How Death Affects The Living

HOW DEATH AFFECTS THE LIVING

[BY G. RUSSELL MCCARTY]

It snowed this morning. The blanket of white that greeted me was an unexpected shock as I peered through the kitchen window while waiting for my toast to brown. Spring should have arrived already, yet the icy weather was a reminder that we are not in control. It’s a lesson that sadly, we never seem to quite get used to learning.

In West Alexandria, Ohio, this morning, in a house not unlike mine, Jody Naudascher also woke. She likely shuffled down the hall and into the room where her daughter Brittanie should have been yawning, stretching, and asking for five more minutes of sleep. But, like each of the 22 days before, little Brittanie, the darling of her cheerleading squad and her parents’ hearts, wasn’t there. She was the victim of a tragic accident while attending a professional hockey game with her father less than a week shy of her 14th birthday. A puck flew into the crowd, struck her in the head, and she died. The game was an early present for a girl who never lived to see her second year as a teenager.

Although I never met Brittanie Cecil, and I’ve never been to Columbus, Ohio, I cannot begin to express the grief that wells up inside my heart whenever I see the school photograph of the little teenager, on the cusp of adolescence, her blonde hair pulled back into a ribbon, and her blue eyes sparkling at the prospect of all those summer pool parties, those early-fall hayrides, her prom, her high school graduation with the cap and gown sailing high into a sky as wide and full as her hopes and dreams. It isn’t as much for Brittanie that I mourn, but it is the loss of innocence.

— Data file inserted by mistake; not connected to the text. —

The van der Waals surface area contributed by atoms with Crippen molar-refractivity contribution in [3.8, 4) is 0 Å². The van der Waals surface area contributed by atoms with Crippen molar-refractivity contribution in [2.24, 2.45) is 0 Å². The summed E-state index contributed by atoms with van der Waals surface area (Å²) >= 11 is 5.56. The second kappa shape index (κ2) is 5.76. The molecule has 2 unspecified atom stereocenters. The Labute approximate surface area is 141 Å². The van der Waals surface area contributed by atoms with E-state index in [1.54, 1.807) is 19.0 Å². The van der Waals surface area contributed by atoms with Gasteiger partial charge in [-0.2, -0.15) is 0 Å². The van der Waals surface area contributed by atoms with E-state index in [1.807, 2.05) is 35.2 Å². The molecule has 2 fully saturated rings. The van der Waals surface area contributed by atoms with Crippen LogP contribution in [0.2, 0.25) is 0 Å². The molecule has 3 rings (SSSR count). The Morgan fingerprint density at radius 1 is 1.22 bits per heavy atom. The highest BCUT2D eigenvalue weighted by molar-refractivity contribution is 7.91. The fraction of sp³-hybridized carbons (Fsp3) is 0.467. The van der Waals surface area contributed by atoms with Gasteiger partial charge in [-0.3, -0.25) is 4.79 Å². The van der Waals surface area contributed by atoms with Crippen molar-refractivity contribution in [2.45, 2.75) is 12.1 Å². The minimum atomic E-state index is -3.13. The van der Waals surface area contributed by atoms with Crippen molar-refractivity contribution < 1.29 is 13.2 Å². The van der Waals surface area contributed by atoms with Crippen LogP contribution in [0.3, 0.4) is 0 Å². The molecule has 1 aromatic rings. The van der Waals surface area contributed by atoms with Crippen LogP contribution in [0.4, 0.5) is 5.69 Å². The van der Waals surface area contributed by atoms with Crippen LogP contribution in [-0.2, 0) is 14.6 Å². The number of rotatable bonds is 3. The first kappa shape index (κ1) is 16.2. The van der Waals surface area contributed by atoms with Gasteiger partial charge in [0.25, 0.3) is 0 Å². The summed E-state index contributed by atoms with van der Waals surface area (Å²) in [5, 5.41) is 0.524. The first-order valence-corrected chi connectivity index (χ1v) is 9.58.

There was so much life left to be lived in this little teenager. There is so much we do not understand. I am struck by how, despite the fact life is full of so many things that crowd our thoughts and compete for our attention, all it takes is one death, one voice silenced forever, to cause it all to go to slow motion, as I again am brought to silence at the fragility of it all. It can all end so quickly, and without warning. It all started so normally for Brittanie. Two tickets to a hockey game. The chance for some quality time with her father David. Maybe a plate of nachos, a hot dog or a souvenir pennant to place above her bed. But it ended so brutally. All the rhetoric or explanations can never take away the fact one who was alive is gone.

Death has a way of doing that to us. With every memorial service we attend, the focus is always on those who have died. What are they doing? Are they happy? Are they peaceful? Too often, we involve our thoughts with those who have passed on, when inside we are crumbling. There must be a healing space, the time when we pay attention to what the loss of life is doing to us, the living.

I’ve never really experienced the death of someone close to me. Two grandparents, an uncle, and a beloved family dog. Nothing really has been taken from me, but I still believe when my father, my mother, my brother, when any of these are taken from me, I will still not be able to determine a reason why.

And this is the eternal question, the one we will always ask, and the one David and Jody must be asking even in this moment. Why?

“Death and taxes,” it is always said,” are the only two sure things.” I haven’t done my taxes yet, but I’m pretty sure that if I let them slide, the consequences won’t be as dire. Death is the great constant, the one thing that has the ability to render all of our strivings, our efforts for attention and personal gain, completely insignificant. And for those of us who remain on the earth, the reality of death seeps into our bones too. Death is all around us. Every day that we live, we are haunted by the fact one day, we too will die. It is a breath of icy wind which cuts to the heart. A spring snowstorm, out of place and unexplained.

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